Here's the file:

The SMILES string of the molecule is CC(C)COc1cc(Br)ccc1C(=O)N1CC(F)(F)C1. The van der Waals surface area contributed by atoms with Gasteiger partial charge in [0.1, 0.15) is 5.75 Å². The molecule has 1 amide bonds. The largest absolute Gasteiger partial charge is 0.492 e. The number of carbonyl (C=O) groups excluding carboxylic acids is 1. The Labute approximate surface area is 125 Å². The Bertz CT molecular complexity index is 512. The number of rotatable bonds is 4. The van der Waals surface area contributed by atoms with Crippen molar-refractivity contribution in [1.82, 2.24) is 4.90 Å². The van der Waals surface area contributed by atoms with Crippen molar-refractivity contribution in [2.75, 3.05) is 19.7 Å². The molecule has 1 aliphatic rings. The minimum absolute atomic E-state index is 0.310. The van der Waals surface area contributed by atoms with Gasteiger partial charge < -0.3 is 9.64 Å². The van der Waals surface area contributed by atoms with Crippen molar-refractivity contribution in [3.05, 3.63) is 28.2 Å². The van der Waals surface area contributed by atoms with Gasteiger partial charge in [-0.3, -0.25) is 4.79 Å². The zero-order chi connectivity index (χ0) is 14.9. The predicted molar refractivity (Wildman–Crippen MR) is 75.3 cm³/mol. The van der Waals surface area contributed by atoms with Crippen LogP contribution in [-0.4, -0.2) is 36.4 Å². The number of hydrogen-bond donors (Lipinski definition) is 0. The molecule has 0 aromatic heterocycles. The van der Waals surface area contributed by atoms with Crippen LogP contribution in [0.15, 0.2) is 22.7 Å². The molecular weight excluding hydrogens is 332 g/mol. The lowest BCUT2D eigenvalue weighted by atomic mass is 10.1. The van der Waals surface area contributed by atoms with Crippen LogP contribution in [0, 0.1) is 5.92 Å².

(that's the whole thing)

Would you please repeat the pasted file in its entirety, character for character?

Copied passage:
The SMILES string of the molecule is CC(C)COc1cc(Br)ccc1C(=O)N1CC(F)(F)C1. The van der Waals surface area contributed by atoms with Gasteiger partial charge in [0.1, 0.15) is 5.75 Å². The molecule has 1 amide bonds. The largest absolute Gasteiger partial charge is 0.492 e. The number of carbonyl (C=O) groups excluding carboxylic acids is 1. The Labute approximate surface area is 125 Å². The Bertz CT molecular complexity index is 512. The number of rotatable bonds is 4. The van der Waals surface area contributed by atoms with Crippen molar-refractivity contribution in [1.82, 2.24) is 4.90 Å². The van der Waals surface area contributed by atoms with Crippen molar-refractivity contribution in [2.75, 3.05) is 19.7 Å². The molecule has 1 aliphatic rings. The minimum absolute atomic E-state index is 0.310. The van der Waals surface area contributed by atoms with Gasteiger partial charge < -0.3 is 9.64 Å². The van der Waals surface area contributed by atoms with Crippen molar-refractivity contribution in [3.05, 3.63) is 28.2 Å². The van der Waals surface area contributed by atoms with Gasteiger partial charge in [-0.3, -0.25) is 4.79 Å². The zero-order chi connectivity index (χ0) is 14.9. The predicted molar refractivity (Wildman–Crippen MR) is 75.3 cm³/mol. The van der Waals surface area contributed by atoms with Crippen LogP contribution in [-0.4, -0.2) is 36.4 Å². The number of hydrogen-bond donors (Lipinski definition) is 0. The molecule has 0 aromatic heterocycles. The van der Waals surface area contributed by atoms with Crippen LogP contribution in [0.15, 0.2) is 22.7 Å². The molecular weight excluding hydrogens is 332 g/mol. The lowest BCUT2D eigenvalue weighted by atomic mass is 10.1. The van der Waals surface area contributed by atoms with Crippen LogP contribution in [0, 0.1) is 5.92 Å².